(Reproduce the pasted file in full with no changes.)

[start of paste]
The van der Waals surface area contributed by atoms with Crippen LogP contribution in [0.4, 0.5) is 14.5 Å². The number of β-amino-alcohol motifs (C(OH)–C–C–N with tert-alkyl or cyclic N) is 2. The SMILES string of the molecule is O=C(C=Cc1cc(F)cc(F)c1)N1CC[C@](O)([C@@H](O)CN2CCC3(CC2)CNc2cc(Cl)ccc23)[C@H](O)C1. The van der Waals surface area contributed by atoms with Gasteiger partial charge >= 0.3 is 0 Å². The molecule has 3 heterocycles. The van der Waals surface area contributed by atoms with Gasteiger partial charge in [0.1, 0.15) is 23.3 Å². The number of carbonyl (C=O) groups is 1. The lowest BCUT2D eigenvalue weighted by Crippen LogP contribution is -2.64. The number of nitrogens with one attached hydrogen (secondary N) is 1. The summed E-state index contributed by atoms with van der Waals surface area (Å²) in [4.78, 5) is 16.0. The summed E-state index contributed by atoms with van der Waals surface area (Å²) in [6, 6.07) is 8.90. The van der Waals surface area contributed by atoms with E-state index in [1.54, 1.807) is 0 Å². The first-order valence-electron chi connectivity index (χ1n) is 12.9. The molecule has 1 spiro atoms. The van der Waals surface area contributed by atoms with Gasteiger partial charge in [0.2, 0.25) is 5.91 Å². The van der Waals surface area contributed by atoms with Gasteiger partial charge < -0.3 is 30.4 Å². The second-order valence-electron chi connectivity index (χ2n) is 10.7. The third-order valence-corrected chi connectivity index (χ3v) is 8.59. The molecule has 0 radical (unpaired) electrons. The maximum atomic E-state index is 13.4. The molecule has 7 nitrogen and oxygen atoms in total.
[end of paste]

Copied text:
The van der Waals surface area contributed by atoms with Crippen LogP contribution in [0.4, 0.5) is 14.5 Å². The number of β-amino-alcohol motifs (C(OH)–C–C–N with tert-alkyl or cyclic N) is 2. The SMILES string of the molecule is O=C(C=Cc1cc(F)cc(F)c1)N1CC[C@](O)([C@@H](O)CN2CCC3(CC2)CNc2cc(Cl)ccc23)[C@H](O)C1. The van der Waals surface area contributed by atoms with Gasteiger partial charge >= 0.3 is 0 Å². The molecule has 3 heterocycles. The van der Waals surface area contributed by atoms with Gasteiger partial charge in [0.1, 0.15) is 23.3 Å². The number of carbonyl (C=O) groups is 1. The lowest BCUT2D eigenvalue weighted by Crippen LogP contribution is -2.64. The number of nitrogens with one attached hydrogen (secondary N) is 1. The summed E-state index contributed by atoms with van der Waals surface area (Å²) in [4.78, 5) is 16.0. The summed E-state index contributed by atoms with van der Waals surface area (Å²) in [6, 6.07) is 8.90. The van der Waals surface area contributed by atoms with E-state index in [1.54, 1.807) is 0 Å². The first-order valence-electron chi connectivity index (χ1n) is 12.9. The molecule has 1 spiro atoms. The van der Waals surface area contributed by atoms with Gasteiger partial charge in [0.2, 0.25) is 5.91 Å². The van der Waals surface area contributed by atoms with Gasteiger partial charge < -0.3 is 30.4 Å². The second-order valence-electron chi connectivity index (χ2n) is 10.7. The third-order valence-corrected chi connectivity index (χ3v) is 8.59. The molecule has 0 radical (unpaired) electrons. The maximum atomic E-state index is 13.4. The molecule has 7 nitrogen and oxygen atoms in total.